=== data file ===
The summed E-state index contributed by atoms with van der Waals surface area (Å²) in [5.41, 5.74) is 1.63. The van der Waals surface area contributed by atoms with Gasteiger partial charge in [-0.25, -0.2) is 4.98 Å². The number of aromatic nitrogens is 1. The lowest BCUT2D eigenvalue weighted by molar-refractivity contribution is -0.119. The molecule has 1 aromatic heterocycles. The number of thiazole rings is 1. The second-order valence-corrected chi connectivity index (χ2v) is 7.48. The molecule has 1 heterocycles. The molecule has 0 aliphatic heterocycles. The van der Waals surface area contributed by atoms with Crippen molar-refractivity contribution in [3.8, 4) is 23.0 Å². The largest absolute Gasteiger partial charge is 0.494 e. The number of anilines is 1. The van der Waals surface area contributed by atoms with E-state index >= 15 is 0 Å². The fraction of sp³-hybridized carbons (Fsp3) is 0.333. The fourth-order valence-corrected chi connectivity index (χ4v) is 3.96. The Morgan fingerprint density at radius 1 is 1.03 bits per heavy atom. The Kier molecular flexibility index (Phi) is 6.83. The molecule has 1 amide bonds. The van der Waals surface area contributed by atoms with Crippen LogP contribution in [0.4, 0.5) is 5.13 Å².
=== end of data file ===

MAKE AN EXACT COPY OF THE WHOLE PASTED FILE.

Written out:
The summed E-state index contributed by atoms with van der Waals surface area (Å²) in [5.41, 5.74) is 1.63. The van der Waals surface area contributed by atoms with Gasteiger partial charge in [-0.25, -0.2) is 4.98 Å². The number of aromatic nitrogens is 1. The lowest BCUT2D eigenvalue weighted by molar-refractivity contribution is -0.119. The molecule has 1 aromatic heterocycles. The number of thiazole rings is 1. The second-order valence-corrected chi connectivity index (χ2v) is 7.48. The molecule has 1 heterocycles. The molecule has 0 aliphatic heterocycles. The van der Waals surface area contributed by atoms with Crippen molar-refractivity contribution in [3.8, 4) is 23.0 Å². The largest absolute Gasteiger partial charge is 0.494 e. The number of anilines is 1. The van der Waals surface area contributed by atoms with E-state index >= 15 is 0 Å². The fraction of sp³-hybridized carbons (Fsp3) is 0.333. The fourth-order valence-corrected chi connectivity index (χ4v) is 3.96. The Morgan fingerprint density at radius 1 is 1.03 bits per heavy atom. The Kier molecular flexibility index (Phi) is 6.83. The molecule has 1 amide bonds. The van der Waals surface area contributed by atoms with Crippen LogP contribution in [0.4, 0.5) is 5.13 Å².